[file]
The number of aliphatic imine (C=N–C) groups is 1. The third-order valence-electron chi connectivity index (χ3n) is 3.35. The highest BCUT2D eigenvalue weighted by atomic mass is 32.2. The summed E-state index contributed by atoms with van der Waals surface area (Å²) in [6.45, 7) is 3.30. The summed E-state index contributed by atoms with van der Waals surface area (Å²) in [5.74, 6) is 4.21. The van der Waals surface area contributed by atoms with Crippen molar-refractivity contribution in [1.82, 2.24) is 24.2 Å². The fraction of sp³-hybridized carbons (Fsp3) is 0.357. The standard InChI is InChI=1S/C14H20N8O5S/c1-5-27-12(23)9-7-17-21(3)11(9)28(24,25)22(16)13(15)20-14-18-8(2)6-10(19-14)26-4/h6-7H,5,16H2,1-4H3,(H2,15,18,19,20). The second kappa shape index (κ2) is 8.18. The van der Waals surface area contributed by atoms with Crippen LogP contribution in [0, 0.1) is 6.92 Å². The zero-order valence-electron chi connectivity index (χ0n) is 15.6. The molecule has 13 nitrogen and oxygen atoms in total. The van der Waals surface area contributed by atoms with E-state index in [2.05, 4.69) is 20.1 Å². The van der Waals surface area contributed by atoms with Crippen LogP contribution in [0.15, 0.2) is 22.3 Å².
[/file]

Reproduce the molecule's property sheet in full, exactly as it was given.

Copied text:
The number of aliphatic imine (C=N–C) groups is 1. The third-order valence-electron chi connectivity index (χ3n) is 3.35. The highest BCUT2D eigenvalue weighted by atomic mass is 32.2. The summed E-state index contributed by atoms with van der Waals surface area (Å²) in [6.45, 7) is 3.30. The summed E-state index contributed by atoms with van der Waals surface area (Å²) in [5.74, 6) is 4.21. The van der Waals surface area contributed by atoms with Crippen molar-refractivity contribution in [1.82, 2.24) is 24.2 Å². The fraction of sp³-hybridized carbons (Fsp3) is 0.357. The standard InChI is InChI=1S/C14H20N8O5S/c1-5-27-12(23)9-7-17-21(3)11(9)28(24,25)22(16)13(15)20-14-18-8(2)6-10(19-14)26-4/h6-7H,5,16H2,1-4H3,(H2,15,18,19,20). The second kappa shape index (κ2) is 8.18. The van der Waals surface area contributed by atoms with Crippen LogP contribution in [0, 0.1) is 6.92 Å². The zero-order valence-electron chi connectivity index (χ0n) is 15.6. The molecule has 13 nitrogen and oxygen atoms in total. The van der Waals surface area contributed by atoms with E-state index in [2.05, 4.69) is 20.1 Å². The van der Waals surface area contributed by atoms with Crippen LogP contribution in [0.15, 0.2) is 22.3 Å².